People with a higher intake of dairy fat — as measured objectively by a specialized blood test — weren’t at higher risk for cardiovascular disease or death, according to a new study published in the journal PLOS Medicine.
For decades, general dietary advice — including advice for people with diabetes — has urged people to reduce their intake of saturated fats. These fats are mostly found in animal products, including red meat, poultry, and dairy products, as well as in tropical oils like coconut oil and palm oil. Other dietary sources of fat — including nuts and seeds, avocados, most plant-based oils, and fatty fish — contain mostly unsaturated fats, which are generally agreed to be “healthy fats.” But both saturated and unsaturated fats come in many different forms in different foods, so it may not be ideal to study them in the broad categories of “saturated” and “unsaturated.” Instead, looking at the health effects of specific foods containing different types of fat may lead to the most accurate understanding of what’s good for you, and what’s bad for you.
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For the latest study, researchers in Sweden looked at the effects of different levels of dairy fat consumption on the risk for cardiovascular disease and death. They did this by measuring a biomarker of dairy fat consumption — a blood test that correlates with how much dairy fat someone consumes. This may be a better way to measure dairy fat intake than asking people what they ate, since most people don’t know the actual dairy fat content of their foods or their serving sizes — and the same serving size of a food may affect a smaller person differently from a larger person. Looking at biomarkers, on the other hand, is an objective way to measure the biological effects of consuming dairy fat. The test used in the study measured the blood level of a substance called pentadecanoic acid — a saturated fatty acid found in cow’s milk that is rare in other food sources.
Higher pentadeconoic acid levels linked to lower cardiovascular disease risk
The study participants were 4,150 Swedish adults with an average age of 60.5 at the time of enrollment. Participants had their level of pentadecanoic acid measured, and were followed for an average of 16.6 years. During this time, health records showed that 578 new cases of cardiovascular disease and 676 deaths occurred among participants. After adjusting for numerous factors known to affect the risk for cardiovascular disease and death, the researchers found that higher pentadecanoic acid levels were linked to a lower risk for cardiovascular disease in a linear relationship — meaning that the risk for cardiovascular disease changed in equal proportion to their pentadecanoic acid level. Within each segment of one-fifth of participants ranked in order from lowest to highest pentadecanoic acid level, the risk for cardiovascular disease went down by an average of 25%. When it came to death from all causes, though, the lowest risk was seen close to the median pentadecanoic acid level — not in the group with the highest or lowest dairy fat intake.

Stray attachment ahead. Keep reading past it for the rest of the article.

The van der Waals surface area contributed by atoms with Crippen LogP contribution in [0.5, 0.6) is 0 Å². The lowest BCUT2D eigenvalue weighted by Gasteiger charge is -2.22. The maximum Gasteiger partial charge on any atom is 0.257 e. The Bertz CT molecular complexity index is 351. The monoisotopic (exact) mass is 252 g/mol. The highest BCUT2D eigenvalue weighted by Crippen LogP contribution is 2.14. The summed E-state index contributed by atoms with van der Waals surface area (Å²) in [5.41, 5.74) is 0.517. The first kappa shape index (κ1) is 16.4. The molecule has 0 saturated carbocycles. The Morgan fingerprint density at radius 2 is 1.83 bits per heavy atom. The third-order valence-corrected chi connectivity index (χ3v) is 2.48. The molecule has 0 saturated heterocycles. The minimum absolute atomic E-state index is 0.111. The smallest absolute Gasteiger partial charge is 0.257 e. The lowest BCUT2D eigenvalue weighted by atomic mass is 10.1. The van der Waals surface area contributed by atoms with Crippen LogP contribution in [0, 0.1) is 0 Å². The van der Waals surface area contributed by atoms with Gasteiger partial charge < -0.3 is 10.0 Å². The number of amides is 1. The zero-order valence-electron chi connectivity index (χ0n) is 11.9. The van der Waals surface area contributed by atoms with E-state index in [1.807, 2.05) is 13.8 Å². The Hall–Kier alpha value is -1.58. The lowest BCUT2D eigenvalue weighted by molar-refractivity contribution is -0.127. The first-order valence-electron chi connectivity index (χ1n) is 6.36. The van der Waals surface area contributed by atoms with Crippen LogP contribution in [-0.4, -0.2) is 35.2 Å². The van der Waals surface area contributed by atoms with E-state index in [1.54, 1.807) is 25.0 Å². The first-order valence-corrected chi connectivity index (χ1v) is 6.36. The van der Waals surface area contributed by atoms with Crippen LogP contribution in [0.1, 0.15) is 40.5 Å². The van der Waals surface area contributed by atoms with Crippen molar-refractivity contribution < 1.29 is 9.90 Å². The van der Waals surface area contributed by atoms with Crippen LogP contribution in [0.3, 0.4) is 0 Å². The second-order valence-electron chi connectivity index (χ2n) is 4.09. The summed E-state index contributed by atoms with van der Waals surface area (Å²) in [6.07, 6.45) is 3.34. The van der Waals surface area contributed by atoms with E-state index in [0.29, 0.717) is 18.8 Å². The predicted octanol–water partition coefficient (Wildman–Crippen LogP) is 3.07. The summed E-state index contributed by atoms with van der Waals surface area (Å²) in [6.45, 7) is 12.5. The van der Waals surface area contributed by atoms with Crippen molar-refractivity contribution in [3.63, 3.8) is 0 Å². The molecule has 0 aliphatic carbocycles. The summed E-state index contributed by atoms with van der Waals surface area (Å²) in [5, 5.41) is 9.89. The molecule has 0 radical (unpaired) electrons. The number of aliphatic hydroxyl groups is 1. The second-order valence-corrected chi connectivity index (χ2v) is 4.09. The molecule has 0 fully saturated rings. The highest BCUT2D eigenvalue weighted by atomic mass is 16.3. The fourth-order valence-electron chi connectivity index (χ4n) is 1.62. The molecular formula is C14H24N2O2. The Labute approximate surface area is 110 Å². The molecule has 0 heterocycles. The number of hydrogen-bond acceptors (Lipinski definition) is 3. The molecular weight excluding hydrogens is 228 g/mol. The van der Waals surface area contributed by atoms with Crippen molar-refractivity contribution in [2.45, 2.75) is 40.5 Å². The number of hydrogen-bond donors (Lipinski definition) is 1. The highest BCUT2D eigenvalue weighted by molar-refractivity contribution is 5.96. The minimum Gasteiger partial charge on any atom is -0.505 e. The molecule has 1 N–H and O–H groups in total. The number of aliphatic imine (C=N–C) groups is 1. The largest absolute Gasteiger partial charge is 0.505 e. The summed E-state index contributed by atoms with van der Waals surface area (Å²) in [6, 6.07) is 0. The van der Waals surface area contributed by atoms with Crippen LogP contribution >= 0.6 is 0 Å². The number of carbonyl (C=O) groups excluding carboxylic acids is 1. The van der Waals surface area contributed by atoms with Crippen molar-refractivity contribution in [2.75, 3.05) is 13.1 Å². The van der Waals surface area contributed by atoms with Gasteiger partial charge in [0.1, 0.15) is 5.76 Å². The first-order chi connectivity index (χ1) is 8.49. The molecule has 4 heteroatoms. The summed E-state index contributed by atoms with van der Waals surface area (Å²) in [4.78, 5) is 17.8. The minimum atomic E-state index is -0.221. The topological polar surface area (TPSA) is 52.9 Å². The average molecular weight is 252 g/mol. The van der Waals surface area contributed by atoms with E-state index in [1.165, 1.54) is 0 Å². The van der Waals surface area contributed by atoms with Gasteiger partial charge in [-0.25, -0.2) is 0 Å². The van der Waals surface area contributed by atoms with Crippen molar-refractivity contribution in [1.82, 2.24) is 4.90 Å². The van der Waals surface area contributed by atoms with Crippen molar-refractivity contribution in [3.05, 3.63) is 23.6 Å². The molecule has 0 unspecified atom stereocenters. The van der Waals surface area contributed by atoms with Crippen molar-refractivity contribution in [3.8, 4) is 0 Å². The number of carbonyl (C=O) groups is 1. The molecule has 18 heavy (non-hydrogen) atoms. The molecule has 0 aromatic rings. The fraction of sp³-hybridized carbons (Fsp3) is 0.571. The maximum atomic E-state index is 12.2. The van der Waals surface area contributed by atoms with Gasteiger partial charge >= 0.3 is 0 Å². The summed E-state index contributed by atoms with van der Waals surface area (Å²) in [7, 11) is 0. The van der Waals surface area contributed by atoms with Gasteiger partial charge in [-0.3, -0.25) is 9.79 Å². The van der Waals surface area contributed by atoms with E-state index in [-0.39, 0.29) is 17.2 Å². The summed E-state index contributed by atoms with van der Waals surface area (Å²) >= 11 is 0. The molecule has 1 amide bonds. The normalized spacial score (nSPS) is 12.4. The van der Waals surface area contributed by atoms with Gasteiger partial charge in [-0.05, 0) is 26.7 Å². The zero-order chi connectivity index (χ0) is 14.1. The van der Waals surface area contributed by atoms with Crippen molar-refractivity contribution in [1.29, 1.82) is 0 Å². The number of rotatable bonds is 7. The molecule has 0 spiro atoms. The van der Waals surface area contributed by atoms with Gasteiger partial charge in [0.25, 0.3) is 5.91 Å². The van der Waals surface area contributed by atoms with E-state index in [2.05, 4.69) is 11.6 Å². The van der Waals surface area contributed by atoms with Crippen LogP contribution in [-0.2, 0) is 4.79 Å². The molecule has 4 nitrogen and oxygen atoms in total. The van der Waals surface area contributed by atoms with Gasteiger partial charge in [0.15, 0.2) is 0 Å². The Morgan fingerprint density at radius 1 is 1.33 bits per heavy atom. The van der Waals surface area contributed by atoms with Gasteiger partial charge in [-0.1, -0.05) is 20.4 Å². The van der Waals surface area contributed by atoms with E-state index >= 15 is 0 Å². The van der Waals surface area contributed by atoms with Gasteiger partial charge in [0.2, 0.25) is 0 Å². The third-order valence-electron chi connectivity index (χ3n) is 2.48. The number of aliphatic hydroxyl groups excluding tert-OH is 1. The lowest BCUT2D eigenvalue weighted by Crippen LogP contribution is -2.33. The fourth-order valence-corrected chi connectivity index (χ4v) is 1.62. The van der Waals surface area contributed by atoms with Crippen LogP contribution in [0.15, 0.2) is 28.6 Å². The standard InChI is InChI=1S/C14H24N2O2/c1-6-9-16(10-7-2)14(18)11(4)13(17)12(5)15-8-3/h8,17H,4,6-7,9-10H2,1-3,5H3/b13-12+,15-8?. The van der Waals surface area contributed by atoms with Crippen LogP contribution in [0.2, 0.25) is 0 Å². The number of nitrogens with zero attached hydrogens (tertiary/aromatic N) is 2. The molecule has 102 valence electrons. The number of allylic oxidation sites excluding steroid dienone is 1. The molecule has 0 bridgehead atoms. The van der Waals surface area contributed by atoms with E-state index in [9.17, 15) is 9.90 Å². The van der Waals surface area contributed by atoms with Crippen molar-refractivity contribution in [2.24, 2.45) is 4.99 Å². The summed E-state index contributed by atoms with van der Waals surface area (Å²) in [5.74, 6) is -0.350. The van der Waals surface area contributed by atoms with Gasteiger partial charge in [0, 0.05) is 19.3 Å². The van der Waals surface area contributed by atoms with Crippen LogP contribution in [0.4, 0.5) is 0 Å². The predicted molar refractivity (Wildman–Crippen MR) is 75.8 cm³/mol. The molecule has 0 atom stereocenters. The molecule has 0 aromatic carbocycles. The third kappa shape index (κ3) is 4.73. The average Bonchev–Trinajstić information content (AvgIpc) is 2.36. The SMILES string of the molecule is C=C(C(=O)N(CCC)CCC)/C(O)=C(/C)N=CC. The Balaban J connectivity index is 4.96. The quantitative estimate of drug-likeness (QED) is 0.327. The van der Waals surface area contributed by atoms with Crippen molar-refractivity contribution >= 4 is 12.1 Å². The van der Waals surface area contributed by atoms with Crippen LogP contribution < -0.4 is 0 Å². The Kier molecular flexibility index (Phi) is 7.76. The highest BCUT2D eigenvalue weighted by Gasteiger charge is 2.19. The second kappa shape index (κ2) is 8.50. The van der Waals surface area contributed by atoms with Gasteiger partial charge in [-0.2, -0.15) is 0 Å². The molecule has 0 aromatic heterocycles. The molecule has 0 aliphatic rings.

The research also separately did a combined analysis of 18 different studies that looked at biomarkers for dairy fat intake and the risk for cardiovascular disease or death — including their own study looking at pentadecanoic acid levels. They found that across all of these studies, higher pentadecanoic acid levels and levels of one other biomarker for dairy fat intake were linked to a lower risk for cardiovascular disease — with an average 12% lower risk for cardiovascular disease seen in the highest compared with the lowest one-third of participants based on pentadecanoic acid level, and a 14% lower risk for the other biomarker (called heptadecanoic acid). There was no link between these biomarkers and death risk in the combined analysis of 18 studies.
The researchers mentioned a couple of limitations to both their own study and the combined analysis of 18 studies. First, measuring biomarkers of dairy fat intake doesn’t distinguish between different types of dairy foods, which may carry different risks for cardiovascular disease even if they have the same fat content — for example, milk compared with cheese. And second, both their original study and most studies in the combined analysis only measured biomarker levels at the time of study enrollment, which may not accurately reflect participants’ dairy fat intake over the entire follow-up period. Despite these limitations, the latest findings offer compelling evidence that dairy fat might not be that bad — and could even be beneficial — when it comes to the risk for cardiovascular disease and death.
Want to learn more about dairy and health? Read “Dairy Foods and Diabetes.”